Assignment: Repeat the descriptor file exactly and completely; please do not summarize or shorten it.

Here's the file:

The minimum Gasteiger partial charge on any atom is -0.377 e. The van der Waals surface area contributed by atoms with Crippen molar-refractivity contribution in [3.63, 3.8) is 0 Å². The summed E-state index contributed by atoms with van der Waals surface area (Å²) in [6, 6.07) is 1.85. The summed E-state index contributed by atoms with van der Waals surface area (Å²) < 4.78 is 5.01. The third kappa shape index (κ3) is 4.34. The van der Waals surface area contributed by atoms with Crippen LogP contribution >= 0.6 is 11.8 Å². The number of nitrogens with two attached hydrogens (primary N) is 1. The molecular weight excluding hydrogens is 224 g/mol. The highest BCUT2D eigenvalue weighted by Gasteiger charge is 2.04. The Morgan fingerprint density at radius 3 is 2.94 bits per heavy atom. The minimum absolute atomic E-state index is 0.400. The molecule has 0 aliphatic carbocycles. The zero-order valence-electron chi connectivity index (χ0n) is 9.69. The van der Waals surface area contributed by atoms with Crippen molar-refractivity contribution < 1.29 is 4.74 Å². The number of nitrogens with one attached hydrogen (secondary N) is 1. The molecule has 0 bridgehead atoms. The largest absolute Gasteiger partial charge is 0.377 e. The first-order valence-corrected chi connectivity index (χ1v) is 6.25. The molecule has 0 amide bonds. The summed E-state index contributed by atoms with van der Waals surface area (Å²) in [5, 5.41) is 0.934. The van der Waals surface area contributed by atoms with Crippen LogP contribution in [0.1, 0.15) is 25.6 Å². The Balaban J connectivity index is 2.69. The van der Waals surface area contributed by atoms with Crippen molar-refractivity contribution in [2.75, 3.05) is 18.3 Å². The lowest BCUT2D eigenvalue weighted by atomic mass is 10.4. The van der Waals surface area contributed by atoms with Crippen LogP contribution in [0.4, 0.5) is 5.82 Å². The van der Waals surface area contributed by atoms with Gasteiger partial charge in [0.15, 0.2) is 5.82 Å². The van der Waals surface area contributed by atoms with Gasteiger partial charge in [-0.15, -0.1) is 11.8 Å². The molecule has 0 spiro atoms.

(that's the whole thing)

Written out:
The minimum Gasteiger partial charge on any atom is -0.377 e. The van der Waals surface area contributed by atoms with Crippen molar-refractivity contribution in [3.63, 3.8) is 0 Å². The summed E-state index contributed by atoms with van der Waals surface area (Å²) in [6, 6.07) is 1.85. The summed E-state index contributed by atoms with van der Waals surface area (Å²) < 4.78 is 5.01. The third kappa shape index (κ3) is 4.34. The van der Waals surface area contributed by atoms with Crippen LogP contribution >= 0.6 is 11.8 Å². The number of nitrogens with two attached hydrogens (primary N) is 1. The molecular weight excluding hydrogens is 224 g/mol. The highest BCUT2D eigenvalue weighted by Gasteiger charge is 2.04. The Morgan fingerprint density at radius 3 is 2.94 bits per heavy atom. The minimum absolute atomic E-state index is 0.400. The molecule has 0 aliphatic carbocycles. The zero-order valence-electron chi connectivity index (χ0n) is 9.69. The van der Waals surface area contributed by atoms with Crippen molar-refractivity contribution < 1.29 is 4.74 Å². The number of nitrogens with one attached hydrogen (secondary N) is 1. The molecule has 0 bridgehead atoms. The largest absolute Gasteiger partial charge is 0.377 e. The first-order valence-corrected chi connectivity index (χ1v) is 6.25. The molecule has 0 amide bonds. The summed E-state index contributed by atoms with van der Waals surface area (Å²) in [5, 5.41) is 0.934. The van der Waals surface area contributed by atoms with Crippen LogP contribution in [0.1, 0.15) is 25.6 Å². The Balaban J connectivity index is 2.69. The van der Waals surface area contributed by atoms with Crippen molar-refractivity contribution in [2.75, 3.05) is 18.3 Å². The lowest BCUT2D eigenvalue weighted by atomic mass is 10.4. The van der Waals surface area contributed by atoms with Crippen LogP contribution in [0.4, 0.5) is 5.82 Å². The van der Waals surface area contributed by atoms with Gasteiger partial charge in [0.15, 0.2) is 5.82 Å². The van der Waals surface area contributed by atoms with Gasteiger partial charge in [-0.15, -0.1) is 11.8 Å². The molecule has 0 spiro atoms.